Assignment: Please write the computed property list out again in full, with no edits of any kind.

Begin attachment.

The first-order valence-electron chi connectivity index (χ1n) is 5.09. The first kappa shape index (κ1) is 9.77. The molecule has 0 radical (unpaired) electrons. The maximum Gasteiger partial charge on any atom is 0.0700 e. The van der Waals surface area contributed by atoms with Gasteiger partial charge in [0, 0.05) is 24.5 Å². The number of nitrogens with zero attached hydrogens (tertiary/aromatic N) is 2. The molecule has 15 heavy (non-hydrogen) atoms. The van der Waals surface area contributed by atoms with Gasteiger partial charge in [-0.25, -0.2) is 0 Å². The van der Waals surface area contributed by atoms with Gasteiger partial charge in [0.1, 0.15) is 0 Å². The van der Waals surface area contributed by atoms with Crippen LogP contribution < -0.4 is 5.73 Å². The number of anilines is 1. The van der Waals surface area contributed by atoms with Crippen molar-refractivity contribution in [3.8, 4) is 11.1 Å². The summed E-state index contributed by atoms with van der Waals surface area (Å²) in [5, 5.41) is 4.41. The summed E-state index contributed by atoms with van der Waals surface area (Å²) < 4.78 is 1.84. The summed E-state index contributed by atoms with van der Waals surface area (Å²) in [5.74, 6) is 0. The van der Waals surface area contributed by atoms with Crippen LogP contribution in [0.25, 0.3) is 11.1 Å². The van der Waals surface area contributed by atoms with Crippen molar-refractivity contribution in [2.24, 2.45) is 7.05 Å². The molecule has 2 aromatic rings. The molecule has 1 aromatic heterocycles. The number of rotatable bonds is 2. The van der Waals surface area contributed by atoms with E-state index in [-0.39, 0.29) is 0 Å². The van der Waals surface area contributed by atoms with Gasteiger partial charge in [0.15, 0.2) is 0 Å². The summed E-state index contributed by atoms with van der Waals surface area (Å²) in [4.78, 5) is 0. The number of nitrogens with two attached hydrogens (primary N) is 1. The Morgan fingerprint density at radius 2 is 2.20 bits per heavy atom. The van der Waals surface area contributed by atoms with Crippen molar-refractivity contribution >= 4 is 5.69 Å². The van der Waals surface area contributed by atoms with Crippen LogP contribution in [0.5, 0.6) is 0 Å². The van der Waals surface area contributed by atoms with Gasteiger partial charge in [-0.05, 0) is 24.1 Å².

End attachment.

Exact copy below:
The first-order valence-electron chi connectivity index (χ1n) is 5.09. The first kappa shape index (κ1) is 9.77. The molecule has 0 radical (unpaired) electrons. The maximum Gasteiger partial charge on any atom is 0.0700 e. The van der Waals surface area contributed by atoms with Gasteiger partial charge in [0, 0.05) is 24.5 Å². The number of nitrogens with zero attached hydrogens (tertiary/aromatic N) is 2. The molecule has 15 heavy (non-hydrogen) atoms. The van der Waals surface area contributed by atoms with Gasteiger partial charge in [-0.25, -0.2) is 0 Å². The van der Waals surface area contributed by atoms with Gasteiger partial charge in [0.1, 0.15) is 0 Å². The van der Waals surface area contributed by atoms with Crippen LogP contribution < -0.4 is 5.73 Å². The number of anilines is 1. The van der Waals surface area contributed by atoms with Crippen molar-refractivity contribution in [3.8, 4) is 11.1 Å². The summed E-state index contributed by atoms with van der Waals surface area (Å²) in [5, 5.41) is 4.41. The summed E-state index contributed by atoms with van der Waals surface area (Å²) < 4.78 is 1.84. The summed E-state index contributed by atoms with van der Waals surface area (Å²) in [5.74, 6) is 0. The van der Waals surface area contributed by atoms with Crippen LogP contribution in [0.25, 0.3) is 11.1 Å². The van der Waals surface area contributed by atoms with Crippen molar-refractivity contribution in [2.24, 2.45) is 7.05 Å². The molecule has 2 aromatic rings. The molecule has 1 aromatic heterocycles. The number of rotatable bonds is 2. The van der Waals surface area contributed by atoms with E-state index in [-0.39, 0.29) is 0 Å². The van der Waals surface area contributed by atoms with Gasteiger partial charge in [0.15, 0.2) is 0 Å². The summed E-state index contributed by atoms with van der Waals surface area (Å²) in [4.78, 5) is 0. The number of nitrogens with two attached hydrogens (primary N) is 1. The Morgan fingerprint density at radius 2 is 2.20 bits per heavy atom. The van der Waals surface area contributed by atoms with Crippen molar-refractivity contribution >= 4 is 5.69 Å². The van der Waals surface area contributed by atoms with Crippen LogP contribution in [0.5, 0.6) is 0 Å². The van der Waals surface area contributed by atoms with Gasteiger partial charge in [-0.05, 0) is 24.1 Å².